By Jef With One F
By Rocks Off
By Chris Lane
By Angelica Leicht
By Corey Deiterman
By Angelica Leicht
By Corey Deiterman
Non Stop adjustments... Change is nothing new for Non Stop Bombers -- and neither is chaos. Less than two years into the Houston rap-metal group's existence, bassist/songwriter Jay Schneider is now the only original member left to tell the story of the group's dizzying progression of lineup snafus and bitter fallings-out.
In late 1994, Schneider left his job as bass player for Taste of Garlic to form Non Stop Bombers, a move that he says centered around differences in musical tastes more than anything.
"We're all still friends. But I really don't care for funk," he says. "I wanted to play harder stuff."
Freed to do his own thing, Schneider hooked up with drummer Donnie Reyes. "Me and this dude Donnie started the band," says Schneider, laboring to jog his hazy memory. "I don't even remember his last name, actually, and nor do I care to; we've been going at it pretty hard lately."
Guitarist Tony Avitia and a singer/rapper calling himself Chinstrap were recruited to fill out the lineup, and the first version of Non Stop Bombers was good to go. They quickly recorded two tapes, The Ultra Flat Black and the powerful, uncompromising You Knew This Was Coming, Part 1. But it wasn't long -- only a few months, in fact -- before Schneider was on his own again, and resentful former bandmates were harassing him for continuing without them.
"They had hard feelings that I kept it going," he says. "But I wrote those songs, and most of them were good."
Schneider is confident that the latest transfusion of talent will keep Non Stop Bombers alive for a longer stretch. Additions Robin Moore on guitar, his brother Devon on drums, Jeremy Puke on guitar and DJ Blast on turntables even manage to inject a minor measure of professionalism into the Bombers' new seven-song cassette, You Can't Stop Us, Fucko, on which Schneider's fighting spirit is out in full force. Backed to the hilt by a lethal, sticky compound of speed-core chord changes and heavy metal thunder, Schneider has taken over on vocals, railing against everything from deceitful former allies ("You Don't Think for Yourself (Theme for a Backstabber)") to critical local journalists ("Fuck Public News"). Abrasive, enthralling and devoid of finesse, You Can't Stop Us is not recommended for those with a weak heart or a queasy stomach.
"I didn't grow up in the suburbs; I grew up in the Third Ward in New Orleans," says Schneider. "My first two records as a kid were a Kiss album and Rapper's Delight. Rap was big, and we had to fight to get by."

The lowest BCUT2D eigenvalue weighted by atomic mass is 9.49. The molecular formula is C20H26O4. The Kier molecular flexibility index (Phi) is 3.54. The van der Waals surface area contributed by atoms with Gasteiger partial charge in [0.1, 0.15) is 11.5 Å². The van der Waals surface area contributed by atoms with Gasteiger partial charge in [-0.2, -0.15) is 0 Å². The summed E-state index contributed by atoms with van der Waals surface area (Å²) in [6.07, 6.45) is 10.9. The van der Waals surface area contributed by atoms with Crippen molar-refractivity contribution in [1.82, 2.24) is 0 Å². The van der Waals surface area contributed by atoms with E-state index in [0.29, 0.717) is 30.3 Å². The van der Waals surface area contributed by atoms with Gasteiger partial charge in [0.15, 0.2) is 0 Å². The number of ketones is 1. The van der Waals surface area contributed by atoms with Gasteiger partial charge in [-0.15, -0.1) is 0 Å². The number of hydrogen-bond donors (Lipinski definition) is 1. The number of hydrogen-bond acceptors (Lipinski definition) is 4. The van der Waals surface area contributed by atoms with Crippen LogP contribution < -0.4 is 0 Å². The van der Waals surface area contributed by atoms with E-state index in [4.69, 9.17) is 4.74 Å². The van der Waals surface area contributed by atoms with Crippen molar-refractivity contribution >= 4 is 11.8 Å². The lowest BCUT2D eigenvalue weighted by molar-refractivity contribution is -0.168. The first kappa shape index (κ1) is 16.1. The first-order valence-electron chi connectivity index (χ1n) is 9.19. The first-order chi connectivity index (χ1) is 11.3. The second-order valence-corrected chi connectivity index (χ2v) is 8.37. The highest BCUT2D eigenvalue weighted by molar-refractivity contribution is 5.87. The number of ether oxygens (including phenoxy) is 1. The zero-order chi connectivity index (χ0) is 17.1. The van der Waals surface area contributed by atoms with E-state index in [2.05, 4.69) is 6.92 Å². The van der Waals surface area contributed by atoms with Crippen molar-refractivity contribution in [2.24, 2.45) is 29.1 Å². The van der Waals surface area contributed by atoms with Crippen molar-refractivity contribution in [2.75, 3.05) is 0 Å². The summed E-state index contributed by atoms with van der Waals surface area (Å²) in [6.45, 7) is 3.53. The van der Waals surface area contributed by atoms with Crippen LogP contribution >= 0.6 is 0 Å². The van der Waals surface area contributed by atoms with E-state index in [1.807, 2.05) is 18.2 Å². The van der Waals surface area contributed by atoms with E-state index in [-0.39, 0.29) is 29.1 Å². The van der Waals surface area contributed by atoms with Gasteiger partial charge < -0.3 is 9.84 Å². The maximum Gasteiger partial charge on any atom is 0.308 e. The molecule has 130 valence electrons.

You Can't Stop Us will be available when Non Stop performs Saturday at the Abyss. Joining the band will be New Orleans rap act Ghost; Hoss, which includes ex-members of Spunk and Wishbone Bush; and Humungus, with Nicki Sicki, formerly of Verbal Abuse, on lead vocals. Next month, Non Stop Bombers head out of town for a ten-day West Coast club tour.
Passing of a great... Houston native Johnny "Guitar" Watson died May 16 after suffering a heart attack as he took the stage at a nightclub in Yokohama, Japan. He was 61. Watson learned the tricks of the blues trade in the Third Ward, looking to such legends as Clarence "Gatemouth" Brown and T-Bone Walker for inspiration. While Wat-son never had a major pop hit of his own, his songs were recorded by stars such as Steve Miller, and he was cited as an influence by guitar heroes Jimi Hendrix and Stevie Ray Vaughan. While Watson recorded a number of rhythm and blues hits in the '50s and '60 and had some success in the '70s, his career had been relatively quiet over the last two decades, though his classics "Real Mother for Ya" and "Ain't That a Bitch?" popped up in the sampling of rappers such as Snoop Doggy Dogg and 2 Live Crew. A recipient of a 1996 Pioneer Award from the Rhythm and Blues Foundation and a 1994 Sammy Award here in Houston, Watson had been living in Los Angeles.
More bad news... Bonnie Miller, often lovingly referred to around town as the jingle lady, was killed with her husband, Phil, in a car accident a few weeks back. Miller wrote the hummable ditties used in commercials for many local businesses. Often, she'd dream up a tune on the road after eyeing a passing billboard. Then, properly inspired, she'd drive to the business and sing the melody to the advertising director right on the spot. Miller's memory lives on in catchy jingles for Mattress Giant, Thunderbolt Transmission Repair and many others.
Etc.... Cheeky local popsters Bee Stung Lips are back with a new CD called Chatterboxing, which was produced in Austin by Jim Wilson, whose credits include Sugar's File Under: Easy Listening and Magnapop's Hot Boxing. The Lips will celebrate the release with a show early Wednesday evening at the Fabulous Satellite Lounge. On Thursday's jazz front, Spyro Gyra brings its smooth fusion tactics to Rockefeller's. Friday, the reunited Geto Boys kick off their national tour with a concert for the hometown crowd at the Aragon Ballroom. Fellow locals Face Mob and 5th Ward Boyz will join them for the Houston show and on the road, along with out-of-towners Shyheim and Menace Clan. -- Hobart Rowland